(Reuters) – Foreign investors remained net buyers of Asian bonds for the eleventh consecutive month in April, as a rebound in regional economic activity and falling US yields boosted confidence.
Foreign investors bought $ 6.37 billion net of Asian bonds last month, according to data from regulators and bond market associations. But inflows edged down slightly from March as investors became cautious due to the increase in COVID-19 cases in the region.
“The decline in US 10-year bond yields last month eased some selling pressure in Asian asset markets,” Khoon Goh, head of Asia research at ANZ said in a report.
Chart: Foreign flows to Asian bonds:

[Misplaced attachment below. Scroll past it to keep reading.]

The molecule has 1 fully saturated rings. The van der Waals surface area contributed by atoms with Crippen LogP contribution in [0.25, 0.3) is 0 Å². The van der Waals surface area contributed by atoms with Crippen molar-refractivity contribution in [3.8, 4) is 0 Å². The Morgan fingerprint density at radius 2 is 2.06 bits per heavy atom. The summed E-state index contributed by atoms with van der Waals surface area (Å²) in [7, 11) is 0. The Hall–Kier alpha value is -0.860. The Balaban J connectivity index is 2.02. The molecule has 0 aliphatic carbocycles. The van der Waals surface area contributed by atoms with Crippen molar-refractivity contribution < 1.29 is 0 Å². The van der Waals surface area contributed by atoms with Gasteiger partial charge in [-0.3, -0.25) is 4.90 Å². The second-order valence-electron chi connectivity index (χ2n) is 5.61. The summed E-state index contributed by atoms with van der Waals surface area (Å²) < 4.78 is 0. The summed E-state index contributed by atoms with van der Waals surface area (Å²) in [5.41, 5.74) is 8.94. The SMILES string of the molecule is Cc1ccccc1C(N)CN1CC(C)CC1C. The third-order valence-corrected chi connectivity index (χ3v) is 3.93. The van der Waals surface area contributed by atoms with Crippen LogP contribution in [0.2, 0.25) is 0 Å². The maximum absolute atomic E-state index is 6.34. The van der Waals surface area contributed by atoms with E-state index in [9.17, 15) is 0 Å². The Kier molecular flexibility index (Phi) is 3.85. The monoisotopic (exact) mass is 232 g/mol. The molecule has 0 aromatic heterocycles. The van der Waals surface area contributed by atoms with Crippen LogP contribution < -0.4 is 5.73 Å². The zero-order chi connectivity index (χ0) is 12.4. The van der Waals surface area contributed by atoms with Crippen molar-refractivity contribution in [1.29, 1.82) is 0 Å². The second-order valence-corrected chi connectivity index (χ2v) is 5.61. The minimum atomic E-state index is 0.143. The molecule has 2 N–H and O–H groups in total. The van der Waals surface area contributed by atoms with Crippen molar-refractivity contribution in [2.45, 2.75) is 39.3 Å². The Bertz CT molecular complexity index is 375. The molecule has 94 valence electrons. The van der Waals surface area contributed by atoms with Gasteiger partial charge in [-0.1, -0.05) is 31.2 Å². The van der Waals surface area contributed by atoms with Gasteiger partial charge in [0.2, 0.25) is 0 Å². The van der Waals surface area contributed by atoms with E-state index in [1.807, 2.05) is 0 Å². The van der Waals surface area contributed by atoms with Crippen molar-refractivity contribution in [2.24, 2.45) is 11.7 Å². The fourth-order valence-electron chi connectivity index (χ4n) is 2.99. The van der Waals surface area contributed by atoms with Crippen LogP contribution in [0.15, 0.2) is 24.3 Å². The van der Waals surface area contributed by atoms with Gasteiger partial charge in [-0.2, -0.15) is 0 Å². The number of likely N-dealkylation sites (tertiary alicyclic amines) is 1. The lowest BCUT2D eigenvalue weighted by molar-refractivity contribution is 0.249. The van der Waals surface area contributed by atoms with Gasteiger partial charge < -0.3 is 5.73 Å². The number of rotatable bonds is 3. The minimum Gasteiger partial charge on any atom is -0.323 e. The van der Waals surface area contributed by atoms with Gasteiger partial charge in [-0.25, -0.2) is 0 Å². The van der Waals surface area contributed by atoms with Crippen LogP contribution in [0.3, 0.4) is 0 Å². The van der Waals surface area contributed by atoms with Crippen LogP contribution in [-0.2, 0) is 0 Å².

Indonesian bonds drew inflows for the first time in three months, totaling $ 914 million, as its industrial activity picked up speed last month.
South Korean bonds received $ 3 billion in inflows last month, while Malaysian and Thai bonds got $ 1.5 billion and $ 926 million, respectively.
Cross-border investors sold Indian bonds net for $ 18 million last month, marking a fourth consecutive month of exits as the country grapples with a spike in coronavirus infections and deaths.
Most analysts said the outlook for bond entries would depend on the pace of vaccine distribution and how quickly the region recovers from the pandemic.
“Total returns for governments in local currency decline as investors reflect on two risks – a resurgence of COVID-19 in Asia and the prospect of high inflation in the United States,” said Eugene Leow, strategist at DBS Bank in a report.
“Without a sufficiently high proportion of the vaccinated population, there will always be risks of another wave of COVID-19.”
Graph: Change in yields on 10-year government bonds:
Reporting by Gaurav Dogra and Patturaja Murugaboopathy; Edited by Rashmi Aich and Uttaresh.V